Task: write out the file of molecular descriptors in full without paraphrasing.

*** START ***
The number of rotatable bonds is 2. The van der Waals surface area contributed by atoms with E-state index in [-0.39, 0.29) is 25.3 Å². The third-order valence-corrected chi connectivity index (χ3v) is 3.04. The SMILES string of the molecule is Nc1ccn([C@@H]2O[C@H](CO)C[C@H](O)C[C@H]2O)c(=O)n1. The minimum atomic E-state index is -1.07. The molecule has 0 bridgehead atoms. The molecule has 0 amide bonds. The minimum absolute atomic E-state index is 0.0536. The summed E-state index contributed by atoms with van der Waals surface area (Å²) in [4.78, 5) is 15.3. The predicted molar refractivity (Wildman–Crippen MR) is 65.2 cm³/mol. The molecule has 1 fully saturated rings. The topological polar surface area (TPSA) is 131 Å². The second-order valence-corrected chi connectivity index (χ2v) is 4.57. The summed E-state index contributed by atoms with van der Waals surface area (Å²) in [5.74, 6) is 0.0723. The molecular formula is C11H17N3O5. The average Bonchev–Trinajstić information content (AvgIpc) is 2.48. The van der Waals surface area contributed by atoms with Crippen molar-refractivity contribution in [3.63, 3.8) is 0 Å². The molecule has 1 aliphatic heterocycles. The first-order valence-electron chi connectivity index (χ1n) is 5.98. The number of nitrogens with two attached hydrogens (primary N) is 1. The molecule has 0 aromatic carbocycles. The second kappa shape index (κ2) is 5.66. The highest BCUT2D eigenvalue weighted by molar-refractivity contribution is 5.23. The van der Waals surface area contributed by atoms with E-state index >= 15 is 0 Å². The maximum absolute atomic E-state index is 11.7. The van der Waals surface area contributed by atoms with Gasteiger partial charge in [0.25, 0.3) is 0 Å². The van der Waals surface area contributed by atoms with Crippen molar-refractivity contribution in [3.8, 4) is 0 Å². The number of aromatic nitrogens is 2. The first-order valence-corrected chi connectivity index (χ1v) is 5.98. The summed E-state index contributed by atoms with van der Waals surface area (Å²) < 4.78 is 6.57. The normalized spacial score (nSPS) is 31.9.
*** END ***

The number of rotatable bonds is 2. The van der Waals surface area contributed by atoms with E-state index in [-0.39, 0.29) is 25.3 Å². The third-order valence-corrected chi connectivity index (χ3v) is 3.04. The SMILES string of the molecule is Nc1ccn([C@@H]2O[C@H](CO)C[C@H](O)C[C@H]2O)c(=O)n1. The minimum atomic E-state index is -1.07. The molecule has 0 bridgehead atoms. The molecule has 0 amide bonds. The minimum absolute atomic E-state index is 0.0536. The summed E-state index contributed by atoms with van der Waals surface area (Å²) in [4.78, 5) is 15.3. The predicted molar refractivity (Wildman–Crippen MR) is 65.2 cm³/mol. The molecule has 1 fully saturated rings. The topological polar surface area (TPSA) is 131 Å². The second-order valence-corrected chi connectivity index (χ2v) is 4.57. The summed E-state index contributed by atoms with van der Waals surface area (Å²) in [5.74, 6) is 0.0723. The molecular formula is C11H17N3O5. The average Bonchev–Trinajstić information content (AvgIpc) is 2.48. The van der Waals surface area contributed by atoms with Crippen molar-refractivity contribution in [3.63, 3.8) is 0 Å². The molecule has 1 aliphatic heterocycles. The first-order valence-electron chi connectivity index (χ1n) is 5.98. The number of nitrogens with two attached hydrogens (primary N) is 1. The molecule has 0 aromatic carbocycles. The second kappa shape index (κ2) is 5.66. The highest BCUT2D eigenvalue weighted by molar-refractivity contribution is 5.23. The van der Waals surface area contributed by atoms with E-state index >= 15 is 0 Å². The maximum absolute atomic E-state index is 11.7. The van der Waals surface area contributed by atoms with Gasteiger partial charge in [0.25, 0.3) is 0 Å². The van der Waals surface area contributed by atoms with Crippen molar-refractivity contribution in [3.8, 4) is 0 Å². The number of aromatic nitrogens is 2. The first-order valence-corrected chi connectivity index (χ1v) is 5.98. The summed E-state index contributed by atoms with van der Waals surface area (Å²) < 4.78 is 6.57. The normalized spacial score (nSPS) is 31.9.